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Help Wanted: Immigration Paralegal
The Law Office of Nina Fantl in Austin, Texas seeks a highly motivated, hard-working paralegal with interest in stable, long term employment at a small firm. Must have 1+ years of experience in business immigration, including the preparation of all types of nonimmigrant visa petitions (H-1B, L-1, E-1/2, O-1, TN), and immigrant visa petitions. Highly desirable: Spanish fluency and knowledge of IT. Excellent writing, communication, case management and technology skills. Send your resume + cover letter describing your interest, qualifications, financial requirements and career goals in strict confidence to Nina Fantl at

Help Wanted: Immigration Paralegal
Vorys, Sater, Seymour and Pease LLP, based in Columbus, Ohio, seeks a paralegal with 2+ years experience in employment-based non-immigrant and immigrant categories, including labor certs. Opportunity to play a key role in supporting a mature and expanding practice. Bachelor's degree and ABA certificate preferred. Must be detail-oriented with excellent writing, organizational and computer skills. Good benefits. Salary commensurate with experience. Send resume by mail to: Donna Prehm, Vorys, Sater, Seymour and Pease LLP, PO Box 1008, Columbus, Ohio 43216, by fax: 614-719-4913, or by email:

Help Wanted: Immigration Attorney
Gonzalez and Harris, an A-V rated firm in Pasadena, California, is seeking a highly motivated, hard-working attorney with interest in stable, long term employment on partnership track. Must have four years+ of experience in business immigration, including the preparation of all types of nonimmigrant visa petitions (H-1B, L-1, E-1/2, O-1, TN), and immigrant visa petitions. Highly desirable: experience working with Japanese clients, consular work, health-related occupations, and strong EB1 background. Excellent writing, communication, case management and technology skills; experience motivating, managing and training immigration paralegals. Send your resume + cover letter describing your interest, qualifications, financial requirements and career goals in strict confidence to Josie Gonzalez at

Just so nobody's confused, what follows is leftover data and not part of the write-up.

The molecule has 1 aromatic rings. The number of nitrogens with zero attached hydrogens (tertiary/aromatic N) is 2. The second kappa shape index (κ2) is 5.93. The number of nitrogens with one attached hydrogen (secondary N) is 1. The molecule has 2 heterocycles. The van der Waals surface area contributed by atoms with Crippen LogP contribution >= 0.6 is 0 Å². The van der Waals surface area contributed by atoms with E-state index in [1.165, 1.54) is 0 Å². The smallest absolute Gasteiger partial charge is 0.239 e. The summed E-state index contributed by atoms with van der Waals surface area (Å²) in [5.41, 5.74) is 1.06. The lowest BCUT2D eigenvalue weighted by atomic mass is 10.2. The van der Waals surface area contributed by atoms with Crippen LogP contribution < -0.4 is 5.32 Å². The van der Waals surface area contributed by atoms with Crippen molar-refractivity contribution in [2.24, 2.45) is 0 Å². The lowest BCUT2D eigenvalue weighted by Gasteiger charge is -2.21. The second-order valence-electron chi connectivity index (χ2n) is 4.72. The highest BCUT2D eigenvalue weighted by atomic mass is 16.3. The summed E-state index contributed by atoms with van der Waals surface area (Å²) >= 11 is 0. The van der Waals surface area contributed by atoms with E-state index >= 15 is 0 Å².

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Readers are welcome to share their comments, email: (300-words or fewer preferred).

Dear Editor:
I agree with your summary of PERM = no SWA + attestations. I would add that without a hint of irony, the federal agency charged with protecting US workers has displaced hundreds of them (SWA personnel) in favor of a computer program. Now if only they would have retained a firm in Bangalore to build the PERM software.

Bob Webber, Webber Law Firm, LLC
Edina, MN

Dear Editor:
In 20 CFR Section 656.17(d) of the PERM regs on page 77392 in the Federal Register version, we learn that there can be no PERM conversion if a job order was placed for a pending case before PERM takes effect on March 28,2005. On first glance, this would appear to throw out many RIR cases where the employer, either to show good faith, to demonstrate diverse recruitment or simply to comply with state procedures, places a job order with the SESA/SWA. Does this preclude conversion to PERM? No. Look at the comments on page 77342 which speak of placement of a job order under 20 CFR Section 656.21(f) of the current regs. If you go to 20 CFR 656.21(f) of the current LC regs, you will see that the "local office" has to "prepare and process an Employment Service Job Order" using the information in Part A of the ETA 750. The SESA/SWA, not the employer, must prepare or process a job order and place it into the "regular Employment Service recruitment system". So, in an RIR case, where the Employer acts, not the SESA/SWA, and where there is no supervised recruitment, there should be no PERM preclusion. This needs to be clarified by DOL.

Gary Endelman


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Publisher:  Sam Udani    Legal Editor:  Michele Kim